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Unit 3-D: The Apostle's Creed
     The Second Article

             "And In Jesus Christ, His Son, Our Lord. Who Was
           Conceived By The Holy Spirit, Born Of The Virgin Mary...."
                           From The Second Article--Apostles' Creed


The Second Article:
   Jesus Christ, God's Son


God, The Son

The Second Member of the Holy Trinity is Jesus. The name "Jesus" means "Savior." As His name indicates, that is Jesus' main role. As our Savior, He saved us from our sins and the eternal punishment that would be ours.

He did this by dying on the cross to pay for our sins. Because of His perfect sacrifice on the cross, we don't have to pay for our sins..

All that we must do is simply respond in love and thanksgiving for this remarkable, undeserved gift.

Jesus And "Grace"

Each member of the Trinity--Father, Son and Holy Spirit--demonstrate grace to us each and every day. What is "grace"?  

"Grace" simply means "an undeserved, unexpected gift."

* From God, the Father, we receive His undeserved grace whenever we receive food, shelter or enjoy the blessings of His watching over us in this world.

* From God, the Son, we receive grace each time we are forgiven. There is nothing we could do to earn God's forgiveness. After all, we're sinners! But God, in His grace, gives us undeserved--and unexpected--forgiveness through the grace given through Jesus Christ.

* From God, the Holy Spirit, we receive grace as He brings us to faith and keeps us in faith through His gifts of grace: Word and Sacrament.

Martin Luther, in his Explanation to the Second Article, spoke of God's grace given in Jesus Christ.  He wrote,

"I believe that Jesus Christ, true God, begotten from all eternity and true Man, born of the Virgin Mary, is my Lord....He has redeemed me...not with gold or silver, but with His holy, precious blood and by His innocent suffering and death."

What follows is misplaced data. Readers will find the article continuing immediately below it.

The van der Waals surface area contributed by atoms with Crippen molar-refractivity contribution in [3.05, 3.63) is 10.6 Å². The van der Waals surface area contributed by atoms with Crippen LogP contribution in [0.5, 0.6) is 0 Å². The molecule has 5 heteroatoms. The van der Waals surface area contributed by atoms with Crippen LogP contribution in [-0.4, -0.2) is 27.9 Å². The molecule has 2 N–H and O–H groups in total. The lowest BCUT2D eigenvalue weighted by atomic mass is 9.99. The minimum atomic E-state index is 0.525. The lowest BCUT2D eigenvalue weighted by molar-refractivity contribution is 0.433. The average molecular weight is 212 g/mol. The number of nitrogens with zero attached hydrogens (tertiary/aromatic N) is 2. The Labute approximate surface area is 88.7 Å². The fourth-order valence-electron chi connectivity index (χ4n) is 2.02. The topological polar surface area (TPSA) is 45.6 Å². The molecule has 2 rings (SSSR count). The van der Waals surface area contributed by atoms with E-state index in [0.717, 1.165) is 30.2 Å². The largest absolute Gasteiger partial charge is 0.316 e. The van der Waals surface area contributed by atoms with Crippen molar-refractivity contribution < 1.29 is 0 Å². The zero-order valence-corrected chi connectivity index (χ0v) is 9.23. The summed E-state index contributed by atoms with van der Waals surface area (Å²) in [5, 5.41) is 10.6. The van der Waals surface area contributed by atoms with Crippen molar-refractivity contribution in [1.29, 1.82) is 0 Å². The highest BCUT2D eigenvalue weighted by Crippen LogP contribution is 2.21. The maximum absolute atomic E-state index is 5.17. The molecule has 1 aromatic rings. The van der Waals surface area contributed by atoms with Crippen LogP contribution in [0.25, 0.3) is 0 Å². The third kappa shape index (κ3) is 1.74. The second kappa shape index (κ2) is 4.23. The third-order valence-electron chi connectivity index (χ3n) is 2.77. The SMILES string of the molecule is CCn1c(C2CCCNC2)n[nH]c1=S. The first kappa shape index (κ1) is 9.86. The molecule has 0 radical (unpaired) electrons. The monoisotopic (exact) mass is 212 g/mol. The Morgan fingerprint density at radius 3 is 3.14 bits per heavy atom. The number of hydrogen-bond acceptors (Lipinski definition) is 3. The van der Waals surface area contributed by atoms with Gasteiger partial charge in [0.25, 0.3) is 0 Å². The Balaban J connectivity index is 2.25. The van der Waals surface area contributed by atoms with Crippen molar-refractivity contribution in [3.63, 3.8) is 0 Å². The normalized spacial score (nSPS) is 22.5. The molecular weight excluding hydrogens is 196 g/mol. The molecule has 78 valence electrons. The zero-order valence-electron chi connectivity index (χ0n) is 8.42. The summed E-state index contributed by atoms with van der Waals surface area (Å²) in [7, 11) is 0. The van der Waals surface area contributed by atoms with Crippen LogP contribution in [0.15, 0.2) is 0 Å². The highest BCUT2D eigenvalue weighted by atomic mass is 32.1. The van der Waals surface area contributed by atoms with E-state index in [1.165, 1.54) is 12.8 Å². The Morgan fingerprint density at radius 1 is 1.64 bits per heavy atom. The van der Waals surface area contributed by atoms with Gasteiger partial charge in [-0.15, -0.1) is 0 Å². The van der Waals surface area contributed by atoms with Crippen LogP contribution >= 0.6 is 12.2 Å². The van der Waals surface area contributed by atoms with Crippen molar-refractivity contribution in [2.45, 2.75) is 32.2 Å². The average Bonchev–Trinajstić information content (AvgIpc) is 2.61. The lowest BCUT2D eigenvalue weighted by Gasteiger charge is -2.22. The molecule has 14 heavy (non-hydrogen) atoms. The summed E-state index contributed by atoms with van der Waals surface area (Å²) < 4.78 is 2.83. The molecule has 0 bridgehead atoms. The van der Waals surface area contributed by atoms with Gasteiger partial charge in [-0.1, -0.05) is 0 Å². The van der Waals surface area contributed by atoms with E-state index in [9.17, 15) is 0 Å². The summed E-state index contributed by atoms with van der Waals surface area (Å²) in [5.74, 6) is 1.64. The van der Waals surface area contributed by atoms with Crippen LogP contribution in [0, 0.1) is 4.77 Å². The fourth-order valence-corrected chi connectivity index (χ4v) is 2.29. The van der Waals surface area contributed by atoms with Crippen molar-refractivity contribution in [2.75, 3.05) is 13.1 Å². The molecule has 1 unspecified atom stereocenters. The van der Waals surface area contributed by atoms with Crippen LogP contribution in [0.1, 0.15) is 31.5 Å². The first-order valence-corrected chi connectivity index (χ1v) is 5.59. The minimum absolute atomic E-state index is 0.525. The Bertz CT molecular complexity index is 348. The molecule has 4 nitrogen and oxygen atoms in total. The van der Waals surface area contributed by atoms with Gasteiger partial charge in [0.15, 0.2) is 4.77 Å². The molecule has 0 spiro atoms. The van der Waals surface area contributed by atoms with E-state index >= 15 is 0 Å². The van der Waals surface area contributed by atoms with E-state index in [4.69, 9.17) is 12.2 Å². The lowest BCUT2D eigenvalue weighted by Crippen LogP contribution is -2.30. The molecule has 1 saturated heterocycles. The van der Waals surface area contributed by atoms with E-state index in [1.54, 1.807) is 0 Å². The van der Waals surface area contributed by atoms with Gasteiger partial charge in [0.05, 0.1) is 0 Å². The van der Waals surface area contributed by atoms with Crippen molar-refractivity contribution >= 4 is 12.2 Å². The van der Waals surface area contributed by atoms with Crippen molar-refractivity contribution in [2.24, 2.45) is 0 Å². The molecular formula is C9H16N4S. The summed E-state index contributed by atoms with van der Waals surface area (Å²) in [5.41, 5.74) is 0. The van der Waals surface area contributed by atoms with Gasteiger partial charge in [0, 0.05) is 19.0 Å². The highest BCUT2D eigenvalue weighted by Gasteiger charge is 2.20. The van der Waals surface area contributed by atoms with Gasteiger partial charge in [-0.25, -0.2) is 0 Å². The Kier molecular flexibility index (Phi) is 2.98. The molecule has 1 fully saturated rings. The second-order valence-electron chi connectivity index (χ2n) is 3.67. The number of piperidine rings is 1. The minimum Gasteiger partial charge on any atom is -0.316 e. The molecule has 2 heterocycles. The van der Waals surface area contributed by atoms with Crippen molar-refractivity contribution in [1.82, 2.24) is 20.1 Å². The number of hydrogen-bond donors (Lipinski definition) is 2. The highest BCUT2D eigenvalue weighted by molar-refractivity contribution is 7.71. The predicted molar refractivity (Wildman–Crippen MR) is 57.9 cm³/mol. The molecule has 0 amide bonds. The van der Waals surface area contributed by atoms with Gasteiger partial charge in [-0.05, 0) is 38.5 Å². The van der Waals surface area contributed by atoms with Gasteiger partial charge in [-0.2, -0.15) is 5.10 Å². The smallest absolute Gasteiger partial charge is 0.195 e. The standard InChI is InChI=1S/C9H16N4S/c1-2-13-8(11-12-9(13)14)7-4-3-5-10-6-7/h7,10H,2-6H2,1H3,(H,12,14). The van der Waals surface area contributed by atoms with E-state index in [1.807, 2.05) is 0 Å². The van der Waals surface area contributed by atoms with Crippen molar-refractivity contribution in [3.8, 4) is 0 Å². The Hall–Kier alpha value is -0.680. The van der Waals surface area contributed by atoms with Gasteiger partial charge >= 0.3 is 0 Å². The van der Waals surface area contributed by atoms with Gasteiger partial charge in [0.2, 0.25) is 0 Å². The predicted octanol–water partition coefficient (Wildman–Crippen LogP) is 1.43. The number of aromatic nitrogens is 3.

What is our response to all of God's gifts? We should "thank and to praise, serve and obey Him." "This," as Martin Luther emphasized, "is most certainly true."

Jesus' Two Natures: Human And Divine

1) Jesus' Human Nature:

When Jesus was conceived of the Holy Spirit and born of the Virgin Mary, He became "incarnate." This means that Jesus took on human flesh and became just like us--except without sin.

Why did Jesus have to be human? He needed to be human so He could be our substitute to bear our sins for us. When Adam and Eve sinned, God placed on them the full responsibility and punishment for their sin--including eternal punishment in hell. Because we sin we, too, bear that same punishment that Adam and Eve did.

Because God is just and fair, He must demand that someone pay the punishment for our sins. Since sinful humans cannot pay for their sins, in His greatest action of grace, God sent Jesus to our human substitute for sin. As our sinless, holy substitute, God accepted Jesus' death on the cross as the payment for our sin. Because of this action, we are justified or considered "not guilty"...even though we were. Because we are justified, God considers us forgiven "Just-As-If-I'd" not sinned at all.

2) Jesus' Divine Nature:

In order to be our Savior, Jesus also had to be God. Why? Because only God can forgive sins. And the only payment that God could accept in our place for our sins was a payment from God Himself.

As God, Jesus co-created the world with the Father and the Holy Spirit. As God, the Bible says that Jesus raised Himself from the dead. As God, Jesus reigns over the whole world--in grace--in the hope that all might believe and have faith in Him.

In Philippians chapter two, St. Paul gives what may be the clearest Scriptural explanation of Jesus' two natures.

"Your attitude should be the same as that of Christ Jesus: Who, being in very nature God, did not consider equality with God something to be grasped, but made Himself nothing, taking the very nature of a servant, being made in human likeness. And being found in appearance as a man, He humbled himself and became obedient to death--even death on a cross!

Therefore God exalted Him to the highest place and gave Him the name that is above every name, that at the name of Jesus every knee should bow, in heaven and on earth and under the earth, and every tongue confess that Jesus Christ is Lord, to the glory of God the Father."                                                                Philippians 2:5-11 (NIV)